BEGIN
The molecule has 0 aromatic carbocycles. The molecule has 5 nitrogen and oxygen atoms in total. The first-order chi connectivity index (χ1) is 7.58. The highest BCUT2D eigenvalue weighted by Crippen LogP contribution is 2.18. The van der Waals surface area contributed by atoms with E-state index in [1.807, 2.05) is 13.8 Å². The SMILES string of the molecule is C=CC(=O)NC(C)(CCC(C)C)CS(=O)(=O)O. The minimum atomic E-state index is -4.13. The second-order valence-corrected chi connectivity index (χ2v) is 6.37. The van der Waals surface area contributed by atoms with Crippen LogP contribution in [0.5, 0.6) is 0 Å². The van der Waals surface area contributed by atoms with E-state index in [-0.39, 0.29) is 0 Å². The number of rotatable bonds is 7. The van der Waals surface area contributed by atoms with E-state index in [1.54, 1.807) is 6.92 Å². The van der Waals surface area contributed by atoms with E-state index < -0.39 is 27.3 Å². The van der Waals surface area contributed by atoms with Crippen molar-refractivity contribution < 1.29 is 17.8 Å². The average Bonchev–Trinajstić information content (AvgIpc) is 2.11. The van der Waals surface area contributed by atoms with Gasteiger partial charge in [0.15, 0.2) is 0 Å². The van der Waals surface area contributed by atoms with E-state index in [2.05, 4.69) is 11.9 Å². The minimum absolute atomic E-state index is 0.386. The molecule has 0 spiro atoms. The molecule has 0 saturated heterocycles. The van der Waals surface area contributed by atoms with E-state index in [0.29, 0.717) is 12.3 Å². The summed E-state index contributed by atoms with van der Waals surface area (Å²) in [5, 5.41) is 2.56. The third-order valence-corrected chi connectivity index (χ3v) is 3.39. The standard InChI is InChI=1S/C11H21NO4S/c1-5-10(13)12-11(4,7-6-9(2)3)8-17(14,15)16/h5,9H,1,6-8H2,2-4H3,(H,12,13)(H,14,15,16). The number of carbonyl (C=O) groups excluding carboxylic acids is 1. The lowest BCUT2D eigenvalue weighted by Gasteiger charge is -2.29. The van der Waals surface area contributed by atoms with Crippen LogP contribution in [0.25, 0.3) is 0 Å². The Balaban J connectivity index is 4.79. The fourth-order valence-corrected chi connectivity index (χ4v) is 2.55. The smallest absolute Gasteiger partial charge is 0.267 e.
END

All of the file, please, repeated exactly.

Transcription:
The molecule has 0 aromatic carbocycles. The molecule has 5 nitrogen and oxygen atoms in total. The first-order chi connectivity index (χ1) is 7.58. The highest BCUT2D eigenvalue weighted by Crippen LogP contribution is 2.18. The van der Waals surface area contributed by atoms with E-state index in [1.807, 2.05) is 13.8 Å². The SMILES string of the molecule is C=CC(=O)NC(C)(CCC(C)C)CS(=O)(=O)O. The minimum atomic E-state index is -4.13. The second-order valence-corrected chi connectivity index (χ2v) is 6.37. The van der Waals surface area contributed by atoms with Crippen LogP contribution in [0.5, 0.6) is 0 Å². The van der Waals surface area contributed by atoms with E-state index in [-0.39, 0.29) is 0 Å². The number of rotatable bonds is 7. The van der Waals surface area contributed by atoms with E-state index in [1.54, 1.807) is 6.92 Å². The van der Waals surface area contributed by atoms with E-state index < -0.39 is 27.3 Å². The van der Waals surface area contributed by atoms with Crippen molar-refractivity contribution < 1.29 is 17.8 Å². The average Bonchev–Trinajstić information content (AvgIpc) is 2.11. The van der Waals surface area contributed by atoms with Gasteiger partial charge in [0.15, 0.2) is 0 Å². The van der Waals surface area contributed by atoms with E-state index in [2.05, 4.69) is 11.9 Å². The minimum absolute atomic E-state index is 0.386. The molecule has 0 spiro atoms. The molecule has 0 saturated heterocycles. The van der Waals surface area contributed by atoms with E-state index in [0.29, 0.717) is 12.3 Å². The summed E-state index contributed by atoms with van der Waals surface area (Å²) in [5, 5.41) is 2.56. The third-order valence-corrected chi connectivity index (χ3v) is 3.39. The standard InChI is InChI=1S/C11H21NO4S/c1-5-10(13)12-11(4,7-6-9(2)3)8-17(14,15)16/h5,9H,1,6-8H2,2-4H3,(H,12,13)(H,14,15,16). The number of carbonyl (C=O) groups excluding carboxylic acids is 1. The lowest BCUT2D eigenvalue weighted by Gasteiger charge is -2.29. The van der Waals surface area contributed by atoms with Crippen LogP contribution in [0.25, 0.3) is 0 Å². The Balaban J connectivity index is 4.79. The fourth-order valence-corrected chi connectivity index (χ4v) is 2.55. The smallest absolute Gasteiger partial charge is 0.267 e.